Ghost In The Shell REVIEW
Release: OUT NOW!
Director: Rupert Sanders
Starring: Scarlett Johansson, Pilou Asbæk, Takeshi Kitano, Juliette Binoche, Michael Pitt
It’s probably best never to have seen the anime version of Ghost In The Shell if you plan to see this new live-action version. If you have, it’s bound to be a disappointment. Not a disaster, by any means. Go in without expectations and you’ll find it’s a perfectly serviceable, stylish-looking sci-fi action flick, but nothing special. Think the Total Recall remake, the RoboCop remake, Equlibrium or Daybreakers in terms of quality.
The problem is, Ghost In The Shell is such a loved, cherished and revered anime, it needed to be something special. If you are familiar with the anime, watching this new version is a like watching a series of missed opportunities; it’s not as bad as you feared, not as good as you’d hoped, but ultimately a rather dispiriting experience.
Let’s get down to business with a live-action Ghost In The Shell 101. It’s set in a future where humans are becoming so pimped with technology that the line between man and machine is blurring. The military want to replace AIs with robots cyborgs, and Major is the first successful marriage of a human brain (culled from a refugee who was dying after being involved in a ferry disaster) and a completely synthetic body. She’s seconded to a specialist crimefighting team called Section 9, and soon she’s chasing a cyber-terrorist who’s killing the bosses of the company that created her, Hanka.
There’s some glorious imagery to enjoy, excellent FX, exciting action and a number of vivid, colourful characters. But…
If you are the fan of the anime, then you’ll already be noticing some curious diversions in this new script. After the first couple of scenes are a virtual cover version, the new film goes its own merry way, with a few familiar images reconstructed for good measure.
This need not necessarily be a bad thing. The key to a good adaptation is to capture the spirit of the original (and yes, we know the original is the manga, but the majority of fans know the anime better). And one of the key elements of the anime was a chilling central concept that’s even more relevant today than it was when the anime was released back in the ’90s. The idea of a machine becoming sentient and hacking the human mind. Now that’s scary.
Instead, this new live-action version completely jettisons all that and concentrates on an origin for Major instead, and in the process ends up a kind of existential RoboCop, complete with its own OmniCorp and Ed 209 at the climax. There’s also a bit of Total Recall in there. All of which makes a film that should be bursting with new SF ideas feel overfamiliar; we’ve seen the “lead character can’t believe their own memories” shtick so often now it’s practically a genre in itself.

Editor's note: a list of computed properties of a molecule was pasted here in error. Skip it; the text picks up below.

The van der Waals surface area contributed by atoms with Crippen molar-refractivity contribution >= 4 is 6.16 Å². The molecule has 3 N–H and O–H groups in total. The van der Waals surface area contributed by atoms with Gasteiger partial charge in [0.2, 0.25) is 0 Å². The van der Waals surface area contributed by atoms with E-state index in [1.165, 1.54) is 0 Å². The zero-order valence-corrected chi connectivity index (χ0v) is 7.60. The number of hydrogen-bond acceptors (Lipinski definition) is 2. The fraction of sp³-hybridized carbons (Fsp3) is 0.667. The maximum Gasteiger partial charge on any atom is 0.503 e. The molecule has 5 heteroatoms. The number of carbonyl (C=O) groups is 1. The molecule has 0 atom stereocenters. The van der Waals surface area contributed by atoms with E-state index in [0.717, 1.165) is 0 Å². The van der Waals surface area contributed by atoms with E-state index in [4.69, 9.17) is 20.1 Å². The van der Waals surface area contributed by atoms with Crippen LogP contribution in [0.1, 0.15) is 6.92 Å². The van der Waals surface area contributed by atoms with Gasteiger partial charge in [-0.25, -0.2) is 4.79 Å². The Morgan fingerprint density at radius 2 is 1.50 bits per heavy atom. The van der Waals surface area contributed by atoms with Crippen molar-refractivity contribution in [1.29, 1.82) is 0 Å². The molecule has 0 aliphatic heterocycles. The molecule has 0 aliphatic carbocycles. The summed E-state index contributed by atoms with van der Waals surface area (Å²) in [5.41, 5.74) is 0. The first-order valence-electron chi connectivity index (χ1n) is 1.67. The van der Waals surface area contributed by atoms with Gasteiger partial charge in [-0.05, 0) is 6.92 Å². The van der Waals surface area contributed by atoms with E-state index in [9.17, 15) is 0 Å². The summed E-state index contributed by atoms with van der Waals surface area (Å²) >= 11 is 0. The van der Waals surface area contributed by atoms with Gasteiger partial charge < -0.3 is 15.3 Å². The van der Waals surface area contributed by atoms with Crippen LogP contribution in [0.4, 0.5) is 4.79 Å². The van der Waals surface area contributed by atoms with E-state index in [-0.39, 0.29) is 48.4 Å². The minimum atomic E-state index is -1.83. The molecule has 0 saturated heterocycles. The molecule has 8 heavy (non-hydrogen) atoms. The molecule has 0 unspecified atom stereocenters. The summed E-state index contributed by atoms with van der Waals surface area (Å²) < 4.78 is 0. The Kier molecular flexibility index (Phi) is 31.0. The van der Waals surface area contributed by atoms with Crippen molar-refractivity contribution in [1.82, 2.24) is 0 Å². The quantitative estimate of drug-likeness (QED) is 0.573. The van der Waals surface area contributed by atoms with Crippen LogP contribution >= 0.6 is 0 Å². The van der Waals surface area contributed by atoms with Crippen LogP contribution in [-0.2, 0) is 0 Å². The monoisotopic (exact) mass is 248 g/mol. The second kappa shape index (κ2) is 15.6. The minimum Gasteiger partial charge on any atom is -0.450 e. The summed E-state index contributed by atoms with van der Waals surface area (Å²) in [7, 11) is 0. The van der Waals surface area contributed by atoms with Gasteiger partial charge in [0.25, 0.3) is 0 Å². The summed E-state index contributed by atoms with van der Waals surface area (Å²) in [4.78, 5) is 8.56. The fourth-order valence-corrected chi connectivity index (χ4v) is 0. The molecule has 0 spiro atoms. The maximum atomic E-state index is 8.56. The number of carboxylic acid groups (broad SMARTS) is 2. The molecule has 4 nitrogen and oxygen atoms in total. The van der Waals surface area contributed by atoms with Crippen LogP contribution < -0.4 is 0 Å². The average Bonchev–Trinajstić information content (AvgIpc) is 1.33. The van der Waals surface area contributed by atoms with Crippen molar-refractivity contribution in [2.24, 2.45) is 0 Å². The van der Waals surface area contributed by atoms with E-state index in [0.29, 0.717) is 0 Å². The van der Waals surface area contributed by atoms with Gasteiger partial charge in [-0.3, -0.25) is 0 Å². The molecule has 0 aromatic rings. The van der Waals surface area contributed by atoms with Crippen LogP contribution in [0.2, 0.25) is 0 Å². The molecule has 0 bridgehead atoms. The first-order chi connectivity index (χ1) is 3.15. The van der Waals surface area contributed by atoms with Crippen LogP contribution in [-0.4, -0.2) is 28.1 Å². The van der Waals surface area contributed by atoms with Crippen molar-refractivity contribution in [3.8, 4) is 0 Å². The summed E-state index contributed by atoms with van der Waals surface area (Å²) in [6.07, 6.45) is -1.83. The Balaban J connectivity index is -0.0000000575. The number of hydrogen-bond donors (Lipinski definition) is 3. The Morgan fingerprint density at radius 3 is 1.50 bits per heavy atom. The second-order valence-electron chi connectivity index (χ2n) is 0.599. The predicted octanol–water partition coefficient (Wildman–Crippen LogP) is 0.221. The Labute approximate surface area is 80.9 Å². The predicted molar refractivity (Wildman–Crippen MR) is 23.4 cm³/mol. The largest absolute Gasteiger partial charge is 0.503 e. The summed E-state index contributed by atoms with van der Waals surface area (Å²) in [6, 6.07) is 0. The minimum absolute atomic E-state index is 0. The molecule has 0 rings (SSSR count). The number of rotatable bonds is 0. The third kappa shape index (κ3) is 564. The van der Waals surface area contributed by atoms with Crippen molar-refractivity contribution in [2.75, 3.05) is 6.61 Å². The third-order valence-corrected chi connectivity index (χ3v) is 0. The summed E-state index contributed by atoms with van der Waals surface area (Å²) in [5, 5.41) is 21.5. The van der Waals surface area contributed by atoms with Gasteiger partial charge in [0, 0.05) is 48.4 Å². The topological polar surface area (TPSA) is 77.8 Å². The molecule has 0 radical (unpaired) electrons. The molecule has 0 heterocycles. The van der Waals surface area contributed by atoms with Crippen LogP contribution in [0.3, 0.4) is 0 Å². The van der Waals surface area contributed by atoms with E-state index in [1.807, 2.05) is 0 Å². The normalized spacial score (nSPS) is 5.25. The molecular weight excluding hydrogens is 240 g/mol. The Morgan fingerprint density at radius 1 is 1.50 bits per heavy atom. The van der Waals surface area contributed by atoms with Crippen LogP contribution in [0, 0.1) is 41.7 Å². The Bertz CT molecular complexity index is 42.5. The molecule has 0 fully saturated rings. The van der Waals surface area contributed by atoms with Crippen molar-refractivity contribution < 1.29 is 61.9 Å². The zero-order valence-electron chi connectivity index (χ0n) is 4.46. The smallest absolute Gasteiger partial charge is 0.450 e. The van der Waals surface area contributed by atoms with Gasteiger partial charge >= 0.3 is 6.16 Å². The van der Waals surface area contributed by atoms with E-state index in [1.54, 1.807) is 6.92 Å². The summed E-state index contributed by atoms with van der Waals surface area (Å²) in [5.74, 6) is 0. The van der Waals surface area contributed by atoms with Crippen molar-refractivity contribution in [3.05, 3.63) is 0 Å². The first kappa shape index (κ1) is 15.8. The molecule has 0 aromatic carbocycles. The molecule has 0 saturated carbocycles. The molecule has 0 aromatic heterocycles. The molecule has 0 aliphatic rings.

This reemphasis and refocus also neuters the film’s nominal villain, who’s pretty much a revenge trope here. There is an attempt to develop a bit of a connection between him and Major, but you can tell this is a producers’ film and not a director’s film, and the producers are screaming, “More action, less of this boring human* drama stuff”. (*Or, indeed, cyborg.)
Scarlett Johansson is fine as Major, though she’s not required to do much apart from pose in body-hugging outfits, hit things and look puzzled. There’s little attempt to have the audience actually empathise with her plight; her angst is treated more like a plot-driver rather than something we should actually care about.
The rest of the cast does a decent job too, though they’re not particularly helped by the utilitarian script. The costume design often does more to define their characters than the dialogue.
Sure, the film draws in elements from the manga in an attempt to look like it’s done its research, but they aren’t really themes or plot points, just things… like glorified Easter eggs.
But this is a world full of great details, especially the way it conveys the way humans are enhancing themselves in ever more extreme and bizarre ways. There are lots of great cityscape shots. The production design is impressive. Annoyingly, though, some of the most striking elements from the trailer turn out to be “one-scene-only” affairs. The robo-geishas and the room of plugged-in monks are on screen barely longer than they were in the promos, and feel wasted.
There’s also the matter of Major being whitewashed; whatever your feelings on that, the fact that it turns out there’s a plot justification for it feels like rubbing salt into a wound. It may have been better for the film to have simply ignored the issue. As a result, a final revelation/twist/in-joke feels seriously misjudged.
Don’t be put off seeing it, though. It’s entertaining in places and looks great. And even if you hate it, you’ll want to have an opinion on it. It’s just a shame that a film that could have something extraordinary ends up so very, very… ordinary.
Review by Dave Golder